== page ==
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An ex-employee of the TV ratings company goes to work at the Public Broadcasting Television studio (PBT) when suddenly the computer that determines ratings has a malfunction so that it inaccuratly reports a sudden trend from the normal violence, sex and gore on network television to the artsy PBT shows.Written by
Steven Hunter <email@example.com>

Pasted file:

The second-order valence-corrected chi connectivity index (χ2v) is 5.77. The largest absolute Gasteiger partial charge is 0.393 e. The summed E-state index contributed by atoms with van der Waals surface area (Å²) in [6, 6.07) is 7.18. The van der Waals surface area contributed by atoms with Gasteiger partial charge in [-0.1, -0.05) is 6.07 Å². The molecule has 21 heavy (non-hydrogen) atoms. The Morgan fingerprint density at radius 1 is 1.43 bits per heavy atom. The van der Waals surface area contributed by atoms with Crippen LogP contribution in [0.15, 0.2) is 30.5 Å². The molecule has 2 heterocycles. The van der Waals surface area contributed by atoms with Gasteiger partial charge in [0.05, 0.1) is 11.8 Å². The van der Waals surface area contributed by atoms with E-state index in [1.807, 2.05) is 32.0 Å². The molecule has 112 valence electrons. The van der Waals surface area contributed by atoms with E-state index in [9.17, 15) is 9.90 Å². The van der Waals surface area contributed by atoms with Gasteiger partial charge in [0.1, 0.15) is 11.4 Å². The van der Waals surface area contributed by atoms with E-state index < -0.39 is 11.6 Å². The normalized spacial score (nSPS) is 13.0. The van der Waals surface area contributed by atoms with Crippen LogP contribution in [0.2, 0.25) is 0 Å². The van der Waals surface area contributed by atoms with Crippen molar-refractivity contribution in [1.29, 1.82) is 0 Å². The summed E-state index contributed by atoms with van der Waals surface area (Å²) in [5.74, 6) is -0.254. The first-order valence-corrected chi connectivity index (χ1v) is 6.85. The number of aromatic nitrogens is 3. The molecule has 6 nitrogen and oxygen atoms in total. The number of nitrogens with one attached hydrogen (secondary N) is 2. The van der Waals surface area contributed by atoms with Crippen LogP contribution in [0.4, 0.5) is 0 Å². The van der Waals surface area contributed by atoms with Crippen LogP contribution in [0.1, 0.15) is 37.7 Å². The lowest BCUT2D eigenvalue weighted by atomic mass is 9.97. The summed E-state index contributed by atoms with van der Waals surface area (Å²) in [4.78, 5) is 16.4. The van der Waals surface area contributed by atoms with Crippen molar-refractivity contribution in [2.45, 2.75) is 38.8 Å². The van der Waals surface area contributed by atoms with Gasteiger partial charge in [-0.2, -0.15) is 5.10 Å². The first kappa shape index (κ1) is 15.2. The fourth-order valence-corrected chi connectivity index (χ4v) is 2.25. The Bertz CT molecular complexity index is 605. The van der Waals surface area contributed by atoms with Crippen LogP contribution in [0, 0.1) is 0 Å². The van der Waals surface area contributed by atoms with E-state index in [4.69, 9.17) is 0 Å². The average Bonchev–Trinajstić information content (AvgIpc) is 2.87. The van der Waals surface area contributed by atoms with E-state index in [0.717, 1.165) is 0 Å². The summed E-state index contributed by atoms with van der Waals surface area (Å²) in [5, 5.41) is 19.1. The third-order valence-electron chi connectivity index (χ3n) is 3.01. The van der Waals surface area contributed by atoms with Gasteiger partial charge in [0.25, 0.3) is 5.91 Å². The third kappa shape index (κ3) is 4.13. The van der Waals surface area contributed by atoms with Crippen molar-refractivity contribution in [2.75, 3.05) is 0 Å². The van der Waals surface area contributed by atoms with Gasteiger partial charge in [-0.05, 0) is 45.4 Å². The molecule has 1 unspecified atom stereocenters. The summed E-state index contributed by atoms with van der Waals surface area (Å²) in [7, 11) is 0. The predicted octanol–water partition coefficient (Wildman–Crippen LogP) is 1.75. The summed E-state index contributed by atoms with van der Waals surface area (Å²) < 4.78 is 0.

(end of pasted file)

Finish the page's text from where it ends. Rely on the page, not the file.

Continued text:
Robert Wuhl stars in this pungent comedy which is also scripted and directed by him, and few sacred cows of any shapes or sizes remain safe as he casts himself as Stuart Sain, a somewhat naive tour guide for the Fielding Ratings Service, which tracks the television viewing habits of specially chosen American population segments and where a computer malfunction has caused a cellar-dwelling public broadcasting station to fallaciously leapfrog to the top of the rankings. Wuhl serves up an effective pastiche, rather than satire, of the television industry and its program selection process, as well as of a large grouping of liberal archetypes, including the vocation of drug rehabilitation, pertinent as Stuart's wife Cary, played nicely by Maggie Han, is a rehab counselor, while also relentlessly taking aim at organized religion. Although a fair amount of the humour is rather tasteless, and repeated looks at a targeted subject generally fall flatly, Wuhl's main concern is hypocrisy, and his wit is often enough on the mark to make of the work a pleasing affair; it is well-edited, with an enlivening score by Marvin Hamlisch, and a fine performance is provided by Gailard Sartain as the mandarin of the largest commercial network.
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